MSC Cruises has reached a series of major milestones in its historic 10-year fleet expansion strategy.
The company is investing approximately US$10 billion in the construction of 10 brand new mega-cruise ships over the next decade, and it has revealed now that its second Meraviglia-class vessel will be called MSC Bellissima. To be constructed at the STX shipyard in France, this 167,000-tonne ship is due to be delivered in spring 2019.
The naming announcement coincided with the float-out of the company’s first Meraviglia-class ship, MSC Meraviglia, from the French shipyard. Both vessels will be able to carry up to 4,500 passengers, making them the largest ships in MSC’s fleet. MSC Meraviglia is due to enter service in June 2017.
“MSC Bellissima is a name that embodies the beauty and the magnificence of this entire next generation of MSC Cruises ultramodern mega-ships, so rich with new features and amenities for guests of all ages and interests,” said Gianni Onorato, CEO of MSC Cruises.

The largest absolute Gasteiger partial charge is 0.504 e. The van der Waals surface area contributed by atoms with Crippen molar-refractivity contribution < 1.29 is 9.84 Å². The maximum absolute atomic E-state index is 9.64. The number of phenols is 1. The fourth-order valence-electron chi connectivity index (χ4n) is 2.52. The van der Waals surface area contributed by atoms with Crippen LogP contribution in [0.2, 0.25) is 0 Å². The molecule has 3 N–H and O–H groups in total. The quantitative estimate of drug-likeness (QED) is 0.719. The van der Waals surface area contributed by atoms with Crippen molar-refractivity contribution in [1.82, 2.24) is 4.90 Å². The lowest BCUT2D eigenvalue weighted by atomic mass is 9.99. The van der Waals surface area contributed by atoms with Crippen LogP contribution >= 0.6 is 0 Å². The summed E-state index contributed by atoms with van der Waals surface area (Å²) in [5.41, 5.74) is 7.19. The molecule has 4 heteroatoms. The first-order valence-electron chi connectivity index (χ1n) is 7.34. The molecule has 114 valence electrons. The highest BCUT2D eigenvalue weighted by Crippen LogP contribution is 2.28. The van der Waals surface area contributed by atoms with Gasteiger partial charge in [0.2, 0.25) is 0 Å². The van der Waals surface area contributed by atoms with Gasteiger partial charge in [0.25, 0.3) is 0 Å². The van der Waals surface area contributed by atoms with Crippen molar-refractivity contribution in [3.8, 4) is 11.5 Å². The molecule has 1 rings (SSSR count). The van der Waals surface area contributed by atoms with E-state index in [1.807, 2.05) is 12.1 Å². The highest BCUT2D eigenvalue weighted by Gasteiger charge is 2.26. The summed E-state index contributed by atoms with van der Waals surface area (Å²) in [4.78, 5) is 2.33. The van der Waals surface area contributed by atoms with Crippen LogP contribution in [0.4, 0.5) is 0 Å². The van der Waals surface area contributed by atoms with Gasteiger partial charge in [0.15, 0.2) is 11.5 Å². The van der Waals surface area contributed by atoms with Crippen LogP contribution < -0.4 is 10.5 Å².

“We are so pleased to be able to make this announcement on the very day that her sister ship, MSC Meraviglia, is touched for the first time by water, a moment that symbolises the real ‘birth’ of a ship.”
The Meraviglia-class ships will feature a series of new onboard amenities, including the Carousel Lounge where Cirque du Soleil artists will perform, a 96-metre-long promenade with an 80-metre-long LED “sky” that runs through the centre of the ship, and a larger MSC Yacht Club, the company’s luxury area for VIP passengers which spans three decks.
But while the 167,000-tonne Meraviglia-class ships will become the company’s largest ships, they won’t hold that title for long. In 2019 and 2020, MSC plans to take delivery of two 177,000-tonne Meraviglia Plus II-class vessels, and then from 2022 to 2026 it expects to welcome four 200,000-tonne World-class cruise ships. In addition, three Seaside-class ships will be delivered from 2017 to 2021.
The third major milestone in MSC’s expansion strategy was a traditional coin ceremony undertaken at the Fincantieri shipyard in Italy, which marked the official start of construction for the company’s first Seaside-class vessel, MSC Seaside.